Friday, June 15, 2012

Friday Evening News & Rants: June 15, 2012 Edition

This is the first installment of what may just turn out to be a regular feature.  It all depends on whether or not there's any news that I deem worth writing about or commenting on.
CAKE banner designed by Chicago artist Laura Park

My readers in Chicago (and I'm told that I have at least one occassional reader in the city) who couldn't make it to Columbus for SPACE have another chance to hang out in a roomful of small press and alternative  comics artists, writers and publishers this weekend when the inaugural edition of CAKE--the Chicago Alternative Comics Expo--takes place this weekend. 
Ok, the acronym doesn't quite work.  I guess they were trying to have their CAKE and eat it too.  
In case you're wondering, the answer is yes.  My main purpose in reporting this item was just so I could make that dumb joke.
Full details on the show, the exhibitors and the line-up of panels can be found at the CAKE web-site.
In mainstream comics news, DC recently announced the cancellation of four of its original New 52 titles.  This was paired, because the company remains inexplicably obsessed with the number 52, with the announcement of four new ongoing series to replace them.  
The new books, all debuting with zero issues as part of DC's line wide "Zero Month" event celebrating the first anniversary of the New 52 reboot (not to be confused with 1994's "Zero Month" that followed the end of the crossover mini-series Zero Hour), are Talon, yet another Batman related title springing out of the recent "Night of the Owls" storyline; Sword of Sorcery, an anthology book anchored by a revival of Amethyst, Princess of Gemworld; Team 7, a revival of an old title from co-publisher Jim Lee's Wildstorm imprint; and The Phantom Stranger. The cancelled series  whose spots on the schedule these new titles are taking are Justice League International, Voodoo, Resurrection Man, and Captain Atom.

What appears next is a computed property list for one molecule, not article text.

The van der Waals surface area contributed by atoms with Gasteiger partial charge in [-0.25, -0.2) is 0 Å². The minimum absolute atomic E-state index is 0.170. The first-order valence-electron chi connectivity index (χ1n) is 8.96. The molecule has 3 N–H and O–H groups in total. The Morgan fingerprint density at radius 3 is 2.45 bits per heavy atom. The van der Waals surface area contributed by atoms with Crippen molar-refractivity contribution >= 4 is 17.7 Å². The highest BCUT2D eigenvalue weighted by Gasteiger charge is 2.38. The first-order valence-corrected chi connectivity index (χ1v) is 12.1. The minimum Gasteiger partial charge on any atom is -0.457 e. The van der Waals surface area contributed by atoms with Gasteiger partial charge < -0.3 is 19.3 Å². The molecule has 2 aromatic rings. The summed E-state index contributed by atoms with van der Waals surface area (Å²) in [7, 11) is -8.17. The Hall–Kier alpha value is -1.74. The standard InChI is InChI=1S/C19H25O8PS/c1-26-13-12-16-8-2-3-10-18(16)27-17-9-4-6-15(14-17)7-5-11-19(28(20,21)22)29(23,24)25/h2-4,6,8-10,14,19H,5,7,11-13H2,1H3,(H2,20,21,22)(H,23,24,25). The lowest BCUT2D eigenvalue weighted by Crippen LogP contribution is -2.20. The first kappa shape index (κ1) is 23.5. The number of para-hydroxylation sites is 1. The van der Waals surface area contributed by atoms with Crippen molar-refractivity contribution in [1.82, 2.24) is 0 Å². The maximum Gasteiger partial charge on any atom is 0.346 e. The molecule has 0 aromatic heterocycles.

The bad news, as far as I'm concerned, is that, despite his exit from Green Arrow and the cancellation of Captain Atom, J. T. Krul continues to draw a paycheck from DC Comics. 
To the right of these words is a cropped version of Krul's photo from the DC web-site.  He appears to be either angry or in pain.  You don't suppose he just read one of his own Green Arrow comics, do you?

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